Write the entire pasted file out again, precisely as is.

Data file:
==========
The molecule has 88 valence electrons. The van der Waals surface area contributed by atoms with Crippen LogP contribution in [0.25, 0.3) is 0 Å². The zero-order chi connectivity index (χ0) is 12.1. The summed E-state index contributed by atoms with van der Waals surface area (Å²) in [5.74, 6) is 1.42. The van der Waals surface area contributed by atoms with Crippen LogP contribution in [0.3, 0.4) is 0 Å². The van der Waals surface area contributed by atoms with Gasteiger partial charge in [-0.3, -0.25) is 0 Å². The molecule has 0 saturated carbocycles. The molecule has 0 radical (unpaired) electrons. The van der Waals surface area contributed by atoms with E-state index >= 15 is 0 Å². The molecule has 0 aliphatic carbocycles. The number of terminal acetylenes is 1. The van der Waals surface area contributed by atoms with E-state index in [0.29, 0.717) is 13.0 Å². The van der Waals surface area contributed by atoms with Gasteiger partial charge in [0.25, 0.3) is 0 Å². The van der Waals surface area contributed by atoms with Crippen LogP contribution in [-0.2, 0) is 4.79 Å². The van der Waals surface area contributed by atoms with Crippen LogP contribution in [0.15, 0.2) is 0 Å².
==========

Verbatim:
The molecule has 88 valence electrons. The van der Waals surface area contributed by atoms with Crippen LogP contribution in [0.25, 0.3) is 0 Å². The zero-order chi connectivity index (χ0) is 12.1. The summed E-state index contributed by atoms with van der Waals surface area (Å²) in [5.74, 6) is 1.42. The van der Waals surface area contributed by atoms with Crippen LogP contribution in [0.3, 0.4) is 0 Å². The van der Waals surface area contributed by atoms with Gasteiger partial charge in [-0.3, -0.25) is 0 Å². The molecule has 0 saturated carbocycles. The molecule has 0 radical (unpaired) electrons. The van der Waals surface area contributed by atoms with E-state index >= 15 is 0 Å². The molecule has 0 aliphatic carbocycles. The number of terminal acetylenes is 1. The van der Waals surface area contributed by atoms with E-state index in [0.29, 0.717) is 13.0 Å². The van der Waals surface area contributed by atoms with Gasteiger partial charge in [0.25, 0.3) is 0 Å². The van der Waals surface area contributed by atoms with Crippen LogP contribution in [-0.2, 0) is 4.79 Å². The van der Waals surface area contributed by atoms with Crippen LogP contribution in [0.15, 0.2) is 0 Å².